Top Tips for Understanding Betting Lines
If you’ve ever wondered how the betting line works, why the odds look different on some websites, or what the implied probability rate means, you’ve come to the right place.
Here are several top tips for understanding betting lines and the implied probability rate based on the odds you are given.
How to understand betting lines
In sports betting, there are three different betting formats – American/moneyline odds format, which is more commonly used in North America (the US and Canada), fractional odds (mostly used in the United Kingdom), and decimal odds (used in most other countries).
Line betting is when the online bookmaker handicaps a sporting event to give one of the sides/players more favourable odds.
For example, suppose a sports betting operator believes there is a 4.5 difference between the two sports stars or teams competing against each other. In that case, you can place a wager on one team to win by over 4.5 points or bet on the opposing player/team to lose by less than 4.5 points.
Regarding the ‘line’ (the negative symbol or -) in the American/moneyline odds format, it indicates the odds-on favourite for that particular event (the player/team most likely to win).
The number following the negative symbol is the odds, which tells you how much to wager for every $/€/£100 you want to win. In other words, if the favourite sports person or team is priced at -120, you would need to place a $/€/£120 (or equivalent currency value) wager to win $/€/£100.
It sounds a lot more complicated than it is, but to place the best bet of the day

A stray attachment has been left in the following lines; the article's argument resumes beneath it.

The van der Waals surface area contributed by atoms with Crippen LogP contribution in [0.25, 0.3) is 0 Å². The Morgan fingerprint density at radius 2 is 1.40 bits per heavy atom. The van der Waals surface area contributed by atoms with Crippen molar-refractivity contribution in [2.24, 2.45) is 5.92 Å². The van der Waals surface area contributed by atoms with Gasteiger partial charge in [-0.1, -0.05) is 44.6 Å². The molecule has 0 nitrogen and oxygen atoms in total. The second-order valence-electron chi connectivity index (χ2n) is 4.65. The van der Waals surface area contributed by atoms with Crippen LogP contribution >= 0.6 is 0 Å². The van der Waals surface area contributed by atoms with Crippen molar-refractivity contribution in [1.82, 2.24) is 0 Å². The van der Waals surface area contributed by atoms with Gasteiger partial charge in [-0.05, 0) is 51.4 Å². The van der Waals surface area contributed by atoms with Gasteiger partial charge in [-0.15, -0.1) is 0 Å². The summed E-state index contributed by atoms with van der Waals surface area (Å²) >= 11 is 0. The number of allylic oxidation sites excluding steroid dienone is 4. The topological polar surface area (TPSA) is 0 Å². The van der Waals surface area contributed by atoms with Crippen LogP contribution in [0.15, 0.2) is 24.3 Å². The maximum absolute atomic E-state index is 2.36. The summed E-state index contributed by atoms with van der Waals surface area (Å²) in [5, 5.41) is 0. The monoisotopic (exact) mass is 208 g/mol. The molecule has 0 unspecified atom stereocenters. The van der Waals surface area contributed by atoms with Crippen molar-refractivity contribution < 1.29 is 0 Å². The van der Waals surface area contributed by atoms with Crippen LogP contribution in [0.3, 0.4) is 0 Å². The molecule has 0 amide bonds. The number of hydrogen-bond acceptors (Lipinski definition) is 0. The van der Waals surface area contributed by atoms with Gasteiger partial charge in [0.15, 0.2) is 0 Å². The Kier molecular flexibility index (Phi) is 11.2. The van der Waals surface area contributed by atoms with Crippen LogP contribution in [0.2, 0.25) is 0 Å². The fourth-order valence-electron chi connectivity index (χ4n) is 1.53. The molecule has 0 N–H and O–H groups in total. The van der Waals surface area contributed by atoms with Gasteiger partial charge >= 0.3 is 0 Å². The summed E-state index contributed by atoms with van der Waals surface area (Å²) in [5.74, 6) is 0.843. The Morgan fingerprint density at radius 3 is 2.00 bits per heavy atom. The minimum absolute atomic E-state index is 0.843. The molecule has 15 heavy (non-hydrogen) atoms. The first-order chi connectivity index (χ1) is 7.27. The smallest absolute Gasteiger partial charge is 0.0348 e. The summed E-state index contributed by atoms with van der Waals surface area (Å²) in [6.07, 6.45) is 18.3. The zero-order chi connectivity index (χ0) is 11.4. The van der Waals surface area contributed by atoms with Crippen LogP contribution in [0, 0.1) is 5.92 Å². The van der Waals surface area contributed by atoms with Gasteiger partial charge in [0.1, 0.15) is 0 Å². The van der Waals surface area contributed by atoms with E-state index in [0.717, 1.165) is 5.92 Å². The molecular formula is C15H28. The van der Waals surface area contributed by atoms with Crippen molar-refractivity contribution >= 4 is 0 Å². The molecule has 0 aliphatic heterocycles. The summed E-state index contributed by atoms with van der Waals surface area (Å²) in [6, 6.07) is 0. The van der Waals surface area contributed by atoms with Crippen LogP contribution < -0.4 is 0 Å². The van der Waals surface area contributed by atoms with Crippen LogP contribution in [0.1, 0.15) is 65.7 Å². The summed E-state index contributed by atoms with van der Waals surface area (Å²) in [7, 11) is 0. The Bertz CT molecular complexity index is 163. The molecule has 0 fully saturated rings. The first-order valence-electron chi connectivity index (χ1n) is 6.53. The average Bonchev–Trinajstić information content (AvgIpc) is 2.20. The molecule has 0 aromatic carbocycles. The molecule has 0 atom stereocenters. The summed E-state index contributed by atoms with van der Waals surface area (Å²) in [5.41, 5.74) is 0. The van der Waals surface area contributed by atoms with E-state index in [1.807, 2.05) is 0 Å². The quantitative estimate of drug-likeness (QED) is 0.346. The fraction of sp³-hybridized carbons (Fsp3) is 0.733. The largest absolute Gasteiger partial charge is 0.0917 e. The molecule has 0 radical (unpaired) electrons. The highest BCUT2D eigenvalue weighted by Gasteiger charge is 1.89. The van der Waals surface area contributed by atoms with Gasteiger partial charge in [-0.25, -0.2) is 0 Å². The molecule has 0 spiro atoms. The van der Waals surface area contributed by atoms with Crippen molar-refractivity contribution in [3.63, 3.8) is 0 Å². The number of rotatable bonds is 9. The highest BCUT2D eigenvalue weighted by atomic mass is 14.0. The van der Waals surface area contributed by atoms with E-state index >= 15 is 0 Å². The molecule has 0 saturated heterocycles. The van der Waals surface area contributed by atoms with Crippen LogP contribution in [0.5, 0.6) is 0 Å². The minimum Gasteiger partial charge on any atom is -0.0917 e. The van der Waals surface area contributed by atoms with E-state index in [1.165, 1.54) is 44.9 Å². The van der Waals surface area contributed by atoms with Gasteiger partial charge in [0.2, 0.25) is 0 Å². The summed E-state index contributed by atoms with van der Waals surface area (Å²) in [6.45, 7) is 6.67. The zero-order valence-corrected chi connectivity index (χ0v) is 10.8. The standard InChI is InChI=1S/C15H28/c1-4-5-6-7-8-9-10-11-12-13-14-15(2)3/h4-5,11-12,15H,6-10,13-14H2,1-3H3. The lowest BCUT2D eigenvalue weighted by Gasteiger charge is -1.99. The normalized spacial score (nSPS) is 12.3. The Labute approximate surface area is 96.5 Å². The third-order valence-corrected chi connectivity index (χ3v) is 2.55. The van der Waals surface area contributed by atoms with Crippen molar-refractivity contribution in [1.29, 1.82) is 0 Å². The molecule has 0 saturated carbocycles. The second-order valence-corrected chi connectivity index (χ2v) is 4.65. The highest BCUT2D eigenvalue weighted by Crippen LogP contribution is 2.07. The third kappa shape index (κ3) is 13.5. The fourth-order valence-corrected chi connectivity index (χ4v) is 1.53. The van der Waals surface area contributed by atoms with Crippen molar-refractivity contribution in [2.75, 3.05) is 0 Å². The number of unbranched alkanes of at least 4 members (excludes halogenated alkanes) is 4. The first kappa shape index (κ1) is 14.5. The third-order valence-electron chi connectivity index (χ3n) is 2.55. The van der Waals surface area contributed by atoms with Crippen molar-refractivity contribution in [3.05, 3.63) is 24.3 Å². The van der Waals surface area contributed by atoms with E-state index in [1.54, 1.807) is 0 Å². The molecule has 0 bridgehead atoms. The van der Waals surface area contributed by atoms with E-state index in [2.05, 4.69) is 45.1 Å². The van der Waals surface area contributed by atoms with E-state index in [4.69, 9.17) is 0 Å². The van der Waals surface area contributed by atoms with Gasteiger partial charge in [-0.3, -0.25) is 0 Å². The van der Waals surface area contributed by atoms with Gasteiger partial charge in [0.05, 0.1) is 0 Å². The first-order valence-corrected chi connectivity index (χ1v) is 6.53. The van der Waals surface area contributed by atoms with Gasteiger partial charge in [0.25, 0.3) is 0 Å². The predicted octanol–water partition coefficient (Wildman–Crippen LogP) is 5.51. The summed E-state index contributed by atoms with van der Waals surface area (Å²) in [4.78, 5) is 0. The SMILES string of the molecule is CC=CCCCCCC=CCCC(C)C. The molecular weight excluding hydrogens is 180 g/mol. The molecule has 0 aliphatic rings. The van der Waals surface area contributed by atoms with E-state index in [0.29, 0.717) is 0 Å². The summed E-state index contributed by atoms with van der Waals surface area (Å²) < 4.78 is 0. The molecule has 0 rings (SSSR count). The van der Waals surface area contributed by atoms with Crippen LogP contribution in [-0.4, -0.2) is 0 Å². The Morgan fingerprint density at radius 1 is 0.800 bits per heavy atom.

, you must familiarise yourself with the different odds formats.
What’s the implied probability rate?
When you convert the odds into a percentage of a certain outcome actually occurring, you have the IPR (implied probability rate). In other words, something with only 1.00% IPR is extremely unlikely to occur. On the other hand, something with a 99.00% IPR will almost certainly happen.
However, the returns on a bet with only a 1.00% IPR would be huge, and the returns on something that’s basically guaranteed would be tiny. It’s the same in football
, cricket, tennis, and all other sports.
A look at a few examples
Let’s take a quick look at a few examples of bets in all three formats, showing the IPR and how much you can win based on your bet size.
- The odds-on favourite might be priced at 1.01 (decimal odds), 1/100 (fractional), or -10,000 (American/moneyline). These odds all mean the same. It also means this outcome has a 99.00% implied probability rate. Therefore, if you bet $/€/£100 with these odds, your total returns would be $/€/£101.00, which includes only a $/€/£1.00 profit, plus your initial $/€/£100.00 stake returned
- If you place a $/€/£100.00 wager on a bet with a 50% chance of occurring (IPR), the odds would appear as 2.00 (decimal), 1/1 (fractional), or +100 (American/moneyline), and you win, you would double your money. Your total returns would be $/€/£200, including your $/€/£100.00 profit and your initial $/€/£100 stake returned.
- If you place a $/€/£100.00 wager on a bet with a 1.00% chance of occurring (IPR), the odds would appear as 101.00 (decimal), 100/1 (fractional), or +10,000 (American/moneyline), and you win, your total returns would be $/€/£10,100, including your $/€/£10,000.00 profit and your initial $/€/£100 stake returned
Some websites allow you to change which format you would prefer to display the odds in. If you can get to grips with what the odds and the implied probability rates are trying to tell you, it can help you place strategic bets that are more likely to win (but never guaranteed, don’t forget).